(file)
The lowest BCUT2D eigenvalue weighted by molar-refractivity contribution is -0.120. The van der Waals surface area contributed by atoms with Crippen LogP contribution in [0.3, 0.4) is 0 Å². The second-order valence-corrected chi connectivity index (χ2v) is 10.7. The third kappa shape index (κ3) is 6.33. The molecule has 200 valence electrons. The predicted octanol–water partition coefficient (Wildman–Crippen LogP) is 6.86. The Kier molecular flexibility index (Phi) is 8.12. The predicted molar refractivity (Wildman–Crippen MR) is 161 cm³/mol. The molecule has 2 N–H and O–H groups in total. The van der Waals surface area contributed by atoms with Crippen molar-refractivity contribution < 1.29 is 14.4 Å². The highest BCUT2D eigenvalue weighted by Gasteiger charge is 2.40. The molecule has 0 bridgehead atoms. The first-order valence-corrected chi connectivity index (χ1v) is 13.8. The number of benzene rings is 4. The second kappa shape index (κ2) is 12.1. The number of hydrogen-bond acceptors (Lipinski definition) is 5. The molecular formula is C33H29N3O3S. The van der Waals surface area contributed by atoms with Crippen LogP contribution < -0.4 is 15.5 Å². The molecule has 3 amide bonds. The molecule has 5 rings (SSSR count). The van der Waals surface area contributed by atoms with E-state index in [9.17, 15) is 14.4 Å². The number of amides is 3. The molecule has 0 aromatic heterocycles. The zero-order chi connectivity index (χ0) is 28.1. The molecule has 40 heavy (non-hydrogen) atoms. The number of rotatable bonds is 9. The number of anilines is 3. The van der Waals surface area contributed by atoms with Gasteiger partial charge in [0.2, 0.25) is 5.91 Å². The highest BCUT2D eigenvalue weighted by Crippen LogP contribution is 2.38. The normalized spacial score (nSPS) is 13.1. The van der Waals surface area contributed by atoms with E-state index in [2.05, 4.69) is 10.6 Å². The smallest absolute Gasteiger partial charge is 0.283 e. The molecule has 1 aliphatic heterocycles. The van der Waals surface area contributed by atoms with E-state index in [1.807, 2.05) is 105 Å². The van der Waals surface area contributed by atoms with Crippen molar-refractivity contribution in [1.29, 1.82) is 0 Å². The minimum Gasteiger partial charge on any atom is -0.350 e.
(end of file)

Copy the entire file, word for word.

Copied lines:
The lowest BCUT2D eigenvalue weighted by molar-refractivity contribution is -0.120. The van der Waals surface area contributed by atoms with Crippen LogP contribution in [0.3, 0.4) is 0 Å². The second-order valence-corrected chi connectivity index (χ2v) is 10.7. The third kappa shape index (κ3) is 6.33. The molecule has 200 valence electrons. The predicted octanol–water partition coefficient (Wildman–Crippen LogP) is 6.86. The Kier molecular flexibility index (Phi) is 8.12. The predicted molar refractivity (Wildman–Crippen MR) is 161 cm³/mol. The molecule has 2 N–H and O–H groups in total. The van der Waals surface area contributed by atoms with Crippen molar-refractivity contribution < 1.29 is 14.4 Å². The highest BCUT2D eigenvalue weighted by Gasteiger charge is 2.40. The molecule has 0 bridgehead atoms. The first-order valence-corrected chi connectivity index (χ1v) is 13.8. The number of benzene rings is 4. The second kappa shape index (κ2) is 12.1. The number of hydrogen-bond acceptors (Lipinski definition) is 5. The molecular formula is C33H29N3O3S. The van der Waals surface area contributed by atoms with Crippen LogP contribution < -0.4 is 15.5 Å². The molecule has 3 amide bonds. The molecule has 5 rings (SSSR count). The van der Waals surface area contributed by atoms with E-state index in [9.17, 15) is 14.4 Å². The number of amides is 3. The molecule has 0 aromatic heterocycles. The zero-order chi connectivity index (χ0) is 28.1. The molecule has 40 heavy (non-hydrogen) atoms. The number of rotatable bonds is 9. The number of anilines is 3. The van der Waals surface area contributed by atoms with Gasteiger partial charge in [0.2, 0.25) is 5.91 Å². The highest BCUT2D eigenvalue weighted by Crippen LogP contribution is 2.38. The normalized spacial score (nSPS) is 13.1. The van der Waals surface area contributed by atoms with E-state index in [2.05, 4.69) is 10.6 Å². The smallest absolute Gasteiger partial charge is 0.283 e. The molecule has 1 aliphatic heterocycles. The van der Waals surface area contributed by atoms with E-state index in [1.807, 2.05) is 105 Å². The van der Waals surface area contributed by atoms with Crippen molar-refractivity contribution in [1.29, 1.82) is 0 Å². The minimum Gasteiger partial charge on any atom is -0.350 e.